Two things: Trump’s travel ban and Trump’s travel ban

Image by the brilliant Stuart F Taylor

Two things this week can focus on nothing other than Trump’s travel ban. No, it’s not sexy. But I cannot think of anything else right now. So here we go.

The bad: Trump’s travel ban

Where do you even start with this? Trump banned people from some Muslim-majority countries (based on a logic I can only guess was ‘who don’t I like?’) from coming into the US. This included many people who had already been given visas. People who already lived there. Regardless of the effects (which were awful) or the reasoning (racism) this is a truly appalling assault on human rights. Good on the heroes who are standing up to him.

To those who’d say ‘well you didn’t protest X other human rights issue’, there are two points here:

  1. Yes I did. I do lots of things outside this blog. I may not have posted about it here because I try to stick to the broad categories in the right-hand column, so I guess this post might stand out a bit. But right now Trump is all I can hear and see, so this is partly an exercise in exorcising him from my brain. And…
  2. We (by which I generally mean British people) are more likely to get onto the streets to protest this than, say, human rights violations by Saudi Arabia for one simple reason: WE EXPECT BETTER. We expect better of America. It’s for the same reason you’re more likely to challenge your ‘woke’ friend for using problematic language than your elderly grandma who has grown up believing that it’s acceptable. You expect better of your friends. You just do.

What’s more, while there are many human rights violations going on in the rest of the world, all of which we should certainly object to, the USA is currently number 1 on our Prime Minister’s ‘suck up’ list. She’s kissing arse to notoriously duplicitous, shoddy businessman Trump to get us a post-Brexit trade deal. That’s bad enough, because we’ve effectively told the EU that if they give us a bad deal we’ll walk away, but at the same time told Trump he can do whatever he wants and we’ll still toady and simper in the hope that he’ll look favourably upon us. But it gets infinitely worse when Trump does things that are overtly, shockingly, appallingly racist. At that point insisting we still have him over for tea with the Queen starts to look exactly like complicity.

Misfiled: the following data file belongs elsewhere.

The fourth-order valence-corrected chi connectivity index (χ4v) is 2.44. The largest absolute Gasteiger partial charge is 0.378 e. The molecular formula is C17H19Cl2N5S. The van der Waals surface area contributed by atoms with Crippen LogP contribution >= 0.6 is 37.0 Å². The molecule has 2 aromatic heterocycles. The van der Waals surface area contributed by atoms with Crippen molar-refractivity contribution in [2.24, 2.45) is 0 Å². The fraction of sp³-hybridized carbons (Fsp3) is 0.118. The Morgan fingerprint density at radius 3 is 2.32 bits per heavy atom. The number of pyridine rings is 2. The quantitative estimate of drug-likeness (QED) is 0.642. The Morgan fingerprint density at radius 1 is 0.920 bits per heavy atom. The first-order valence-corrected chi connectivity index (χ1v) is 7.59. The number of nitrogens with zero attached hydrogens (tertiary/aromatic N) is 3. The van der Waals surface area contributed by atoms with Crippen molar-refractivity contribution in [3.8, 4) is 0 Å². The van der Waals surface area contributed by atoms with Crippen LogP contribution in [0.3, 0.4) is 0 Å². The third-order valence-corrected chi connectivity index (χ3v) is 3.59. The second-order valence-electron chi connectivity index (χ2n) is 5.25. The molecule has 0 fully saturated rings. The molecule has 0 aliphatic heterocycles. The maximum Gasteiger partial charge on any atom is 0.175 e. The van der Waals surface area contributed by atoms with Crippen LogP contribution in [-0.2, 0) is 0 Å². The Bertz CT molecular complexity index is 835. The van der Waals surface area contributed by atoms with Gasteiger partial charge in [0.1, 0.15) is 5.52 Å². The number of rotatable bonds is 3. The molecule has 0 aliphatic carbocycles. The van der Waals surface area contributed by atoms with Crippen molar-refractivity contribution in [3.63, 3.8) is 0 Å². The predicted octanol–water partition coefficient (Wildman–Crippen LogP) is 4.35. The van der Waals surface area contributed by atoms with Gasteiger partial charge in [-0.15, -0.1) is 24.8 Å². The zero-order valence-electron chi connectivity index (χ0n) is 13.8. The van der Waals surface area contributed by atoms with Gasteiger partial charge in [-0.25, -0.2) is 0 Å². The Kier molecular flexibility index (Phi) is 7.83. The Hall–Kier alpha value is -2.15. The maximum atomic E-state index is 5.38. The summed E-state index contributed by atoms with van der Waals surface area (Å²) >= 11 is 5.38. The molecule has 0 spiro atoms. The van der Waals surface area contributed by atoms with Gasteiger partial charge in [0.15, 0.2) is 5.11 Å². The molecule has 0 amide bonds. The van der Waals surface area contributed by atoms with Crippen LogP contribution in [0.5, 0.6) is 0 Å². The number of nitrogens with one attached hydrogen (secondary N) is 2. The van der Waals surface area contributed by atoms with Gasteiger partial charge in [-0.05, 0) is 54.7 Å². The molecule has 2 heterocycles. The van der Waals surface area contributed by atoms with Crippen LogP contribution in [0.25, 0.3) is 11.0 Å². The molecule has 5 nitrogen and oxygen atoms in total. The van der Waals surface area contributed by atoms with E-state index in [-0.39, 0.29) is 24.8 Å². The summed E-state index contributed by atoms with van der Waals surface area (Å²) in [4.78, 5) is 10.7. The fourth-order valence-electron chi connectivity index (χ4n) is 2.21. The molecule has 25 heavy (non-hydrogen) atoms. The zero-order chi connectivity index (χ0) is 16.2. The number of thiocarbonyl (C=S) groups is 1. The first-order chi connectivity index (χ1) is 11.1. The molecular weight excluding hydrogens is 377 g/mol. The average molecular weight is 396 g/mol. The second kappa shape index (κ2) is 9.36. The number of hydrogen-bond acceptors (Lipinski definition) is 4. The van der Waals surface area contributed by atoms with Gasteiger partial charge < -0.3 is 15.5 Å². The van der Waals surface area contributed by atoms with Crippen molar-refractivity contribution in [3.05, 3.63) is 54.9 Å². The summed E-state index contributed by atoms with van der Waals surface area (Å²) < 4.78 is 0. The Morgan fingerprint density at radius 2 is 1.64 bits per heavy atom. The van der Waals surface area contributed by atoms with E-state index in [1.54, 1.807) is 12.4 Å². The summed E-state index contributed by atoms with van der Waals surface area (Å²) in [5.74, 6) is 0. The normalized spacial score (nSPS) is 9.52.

If Trump is the bully punching Muslim kids in the schoolyard, we’re the simpering acolyte who stands behind him, offering whispers of encouragement in the hope that he’ll offer us some of the pocket-money he steals when he’s done kicking his victim’s head in.

The ‘special relationship’ that everyone likes to bang on about is less about friendship than it is about cowardice and fear.

We’re bullies too.

We’re cowards.

We’re Piers fucking Morgan.

The good: Opposition to Trump’s travel ban

I cannot possibly produce an exhaustive list of all the opposition to Trump’s travel ban, but feel free to seek out dissenters wherever you live, and give them a helping hand in whatever way you can. In the UK, here are some of the key things you can do:

Sign the petition

It’s still there. 1.6 million signatures and counting. That’s more than the number of people who’d have been needed to swing the Brexit referendum, FYI.